Study design: A cohort of 1848 workers, representative of all sectors of industry, who were compensated for a low back injury in 1988 but not in the previous 2 years, was followed over 24 months.
Objectives: To determine the prognostic value of the physician's initial diagnosis of back problems.
Summary of background data: In the absence of a standardized classification of diagnoses of back pain, this study aimed to provide an element of validity to a classification previously proposed that consists of "specific" and "nonspecific" back pain.
Methods: Medical charts were reviewed at the Quebec Worker's Compensation Board to extract the diagnosis made by the treating physicians within 7 days of the first day of absence from work. Diagnoses were categorized into "specific" (lesions of vertebrae and discs) and "nonspecific" (pain, sprains, and strains). The history of compensated work absence for low back pain in the following 24 months was obtained.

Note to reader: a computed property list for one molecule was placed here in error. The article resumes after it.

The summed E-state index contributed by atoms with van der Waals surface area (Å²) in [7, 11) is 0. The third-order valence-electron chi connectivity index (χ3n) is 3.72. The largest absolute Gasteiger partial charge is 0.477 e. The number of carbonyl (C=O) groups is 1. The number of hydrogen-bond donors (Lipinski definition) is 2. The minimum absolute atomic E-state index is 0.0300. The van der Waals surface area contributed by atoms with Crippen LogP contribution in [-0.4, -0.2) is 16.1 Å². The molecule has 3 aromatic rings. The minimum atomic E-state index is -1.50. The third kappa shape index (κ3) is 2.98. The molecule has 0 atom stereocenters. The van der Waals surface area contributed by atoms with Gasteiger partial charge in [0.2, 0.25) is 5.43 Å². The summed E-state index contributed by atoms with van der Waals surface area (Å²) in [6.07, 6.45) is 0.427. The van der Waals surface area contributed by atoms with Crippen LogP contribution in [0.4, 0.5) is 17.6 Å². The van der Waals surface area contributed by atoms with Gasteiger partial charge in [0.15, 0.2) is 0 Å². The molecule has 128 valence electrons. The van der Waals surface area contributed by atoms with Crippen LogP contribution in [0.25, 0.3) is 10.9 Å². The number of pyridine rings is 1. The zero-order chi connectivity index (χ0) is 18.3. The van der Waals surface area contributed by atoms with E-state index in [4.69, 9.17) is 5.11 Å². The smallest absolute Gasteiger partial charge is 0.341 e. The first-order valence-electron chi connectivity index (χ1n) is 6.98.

Results: A specific diagnosis was found in 8.9% (165) of the workers, accounting for 31.0% of the patients who accumulated 6 months or more of absence in 2 years. Increasing age and daily amount of compensation also were associated with an increased risk of chronicity.
Conclusions: The physician's initial diagnosis was highly associated with the risk of chronicity. The explanation for this result is complex, involving the nature of the underlying lesion as well as the impact of the diagnosis "label" on the worker and on the physician-patient relationship.